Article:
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Constellations of a Contemporary Romanticism$
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Jacques Khalip and Forest Pyle

Print publication date: 2016

Print ISBN-13: 9780823271030

Published to Fordham Scholarship Online: January 2017

DOI: 10.5422/fordham/9780823271030.001.0001

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Technomagism, Coleridge’s Mariner, and the Sentence Image

Technomagism, Coleridge’s Mariner, and the Sentence Image

Chapter:
(p.290) Technomagism, Coleridge’s Mariner, and the Sentence Image
Source:
Constellations of a Contemporary Romanticism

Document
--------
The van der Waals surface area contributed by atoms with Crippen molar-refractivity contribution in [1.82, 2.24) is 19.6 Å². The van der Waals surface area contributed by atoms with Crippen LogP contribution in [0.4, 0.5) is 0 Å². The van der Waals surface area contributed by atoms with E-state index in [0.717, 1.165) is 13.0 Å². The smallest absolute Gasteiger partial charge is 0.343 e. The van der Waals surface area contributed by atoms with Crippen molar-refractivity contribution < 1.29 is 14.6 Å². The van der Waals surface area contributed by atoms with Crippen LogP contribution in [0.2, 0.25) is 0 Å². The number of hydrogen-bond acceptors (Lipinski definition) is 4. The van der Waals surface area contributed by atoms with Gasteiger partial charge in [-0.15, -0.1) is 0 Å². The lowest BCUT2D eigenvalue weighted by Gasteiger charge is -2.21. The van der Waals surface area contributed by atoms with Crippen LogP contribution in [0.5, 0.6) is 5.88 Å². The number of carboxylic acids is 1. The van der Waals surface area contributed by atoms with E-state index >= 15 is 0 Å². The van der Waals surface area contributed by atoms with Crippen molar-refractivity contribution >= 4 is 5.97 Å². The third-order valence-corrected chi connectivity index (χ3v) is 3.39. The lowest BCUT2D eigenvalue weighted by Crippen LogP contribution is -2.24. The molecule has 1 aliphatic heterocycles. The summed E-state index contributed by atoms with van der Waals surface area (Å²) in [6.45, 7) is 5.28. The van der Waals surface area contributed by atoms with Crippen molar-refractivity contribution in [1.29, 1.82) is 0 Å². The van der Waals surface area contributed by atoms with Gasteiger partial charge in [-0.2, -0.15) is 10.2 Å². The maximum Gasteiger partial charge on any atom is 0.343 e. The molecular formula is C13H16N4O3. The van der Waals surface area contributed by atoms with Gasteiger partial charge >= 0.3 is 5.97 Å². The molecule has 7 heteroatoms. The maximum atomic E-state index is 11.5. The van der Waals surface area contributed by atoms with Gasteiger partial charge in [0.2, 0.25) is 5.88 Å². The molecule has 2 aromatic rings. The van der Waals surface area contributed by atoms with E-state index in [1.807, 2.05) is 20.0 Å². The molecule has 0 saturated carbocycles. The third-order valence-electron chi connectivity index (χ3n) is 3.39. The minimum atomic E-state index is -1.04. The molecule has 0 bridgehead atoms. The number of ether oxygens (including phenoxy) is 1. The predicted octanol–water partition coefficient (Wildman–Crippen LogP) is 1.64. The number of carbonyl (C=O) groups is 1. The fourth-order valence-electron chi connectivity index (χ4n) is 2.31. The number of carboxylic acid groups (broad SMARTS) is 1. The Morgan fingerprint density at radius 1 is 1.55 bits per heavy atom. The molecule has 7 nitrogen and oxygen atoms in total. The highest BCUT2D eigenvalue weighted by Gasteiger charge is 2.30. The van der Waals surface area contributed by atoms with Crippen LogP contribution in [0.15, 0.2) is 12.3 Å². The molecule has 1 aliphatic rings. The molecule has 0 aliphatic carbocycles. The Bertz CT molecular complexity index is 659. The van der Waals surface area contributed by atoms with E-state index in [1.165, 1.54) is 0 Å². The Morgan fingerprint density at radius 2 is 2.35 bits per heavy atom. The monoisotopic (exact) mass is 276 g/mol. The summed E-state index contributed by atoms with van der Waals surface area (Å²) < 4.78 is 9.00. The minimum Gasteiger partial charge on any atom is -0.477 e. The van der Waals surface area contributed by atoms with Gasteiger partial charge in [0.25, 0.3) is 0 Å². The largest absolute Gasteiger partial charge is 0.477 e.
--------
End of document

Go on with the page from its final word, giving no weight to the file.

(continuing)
Author(s):

Orrin N. C. Wang

Publisher:
Fordham University Press
DOI:10.5422/fordham/9780823271030.003.0014

Orrin Wang coins the term “techno-magism” to explore the twinned logics of techne and magic that emerge from the Romantic moment and address our own contemporary relationship with the quasi-magical forms of technology. Wang shows how Coleridge’s poem makes “something out of nothing,” a conjuring trick that is the aesthetic fiat which exemplifies Romanticism’s own “techno-magism.” Wang’s argument pivots on his reading of the decisive passage in the poem where the albatross inexplicably falls from the Mariner’s neck. Wang’s account of Coleridge’s poem —as paradigmatic hermeneutical challenge or elaborate “put-on”—morphs into a reading of Jacques Rancière’s notion of the “sentence-image,” the “little theatrical machine” or textual “app” that turns an event into a meaningful sequence and generates the “mystery” of symbolic relations.

Keywords:   Calder, Coleridge, Ranciere, Rime of the Ancient Mariner, Romanticism

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